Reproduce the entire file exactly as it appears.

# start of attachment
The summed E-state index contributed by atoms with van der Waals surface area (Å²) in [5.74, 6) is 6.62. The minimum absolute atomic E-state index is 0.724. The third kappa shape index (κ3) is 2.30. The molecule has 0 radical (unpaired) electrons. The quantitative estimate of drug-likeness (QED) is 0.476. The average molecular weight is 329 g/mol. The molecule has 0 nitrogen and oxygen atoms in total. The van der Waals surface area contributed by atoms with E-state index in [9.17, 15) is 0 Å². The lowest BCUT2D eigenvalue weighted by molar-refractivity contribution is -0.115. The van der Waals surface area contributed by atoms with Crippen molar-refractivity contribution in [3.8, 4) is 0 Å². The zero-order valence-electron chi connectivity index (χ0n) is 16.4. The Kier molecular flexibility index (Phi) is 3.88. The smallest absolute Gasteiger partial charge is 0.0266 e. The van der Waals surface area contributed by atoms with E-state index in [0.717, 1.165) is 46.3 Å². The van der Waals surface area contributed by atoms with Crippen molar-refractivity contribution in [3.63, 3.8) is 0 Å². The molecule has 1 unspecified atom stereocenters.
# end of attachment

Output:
The summed E-state index contributed by atoms with van der Waals surface area (Å²) in [5.74, 6) is 6.62. The minimum absolute atomic E-state index is 0.724. The third kappa shape index (κ3) is 2.30. The molecule has 0 radical (unpaired) electrons. The quantitative estimate of drug-likeness (QED) is 0.476. The average molecular weight is 329 g/mol. The molecule has 0 nitrogen and oxygen atoms in total. The van der Waals surface area contributed by atoms with E-state index in [9.17, 15) is 0 Å². The lowest BCUT2D eigenvalue weighted by molar-refractivity contribution is -0.115. The van der Waals surface area contributed by atoms with Crippen molar-refractivity contribution in [3.8, 4) is 0 Å². The zero-order valence-electron chi connectivity index (χ0n) is 16.4. The Kier molecular flexibility index (Phi) is 3.88. The smallest absolute Gasteiger partial charge is 0.0266 e. The van der Waals surface area contributed by atoms with E-state index in [0.717, 1.165) is 46.3 Å². The van der Waals surface area contributed by atoms with Crippen molar-refractivity contribution in [3.63, 3.8) is 0 Å². The molecule has 1 unspecified atom stereocenters.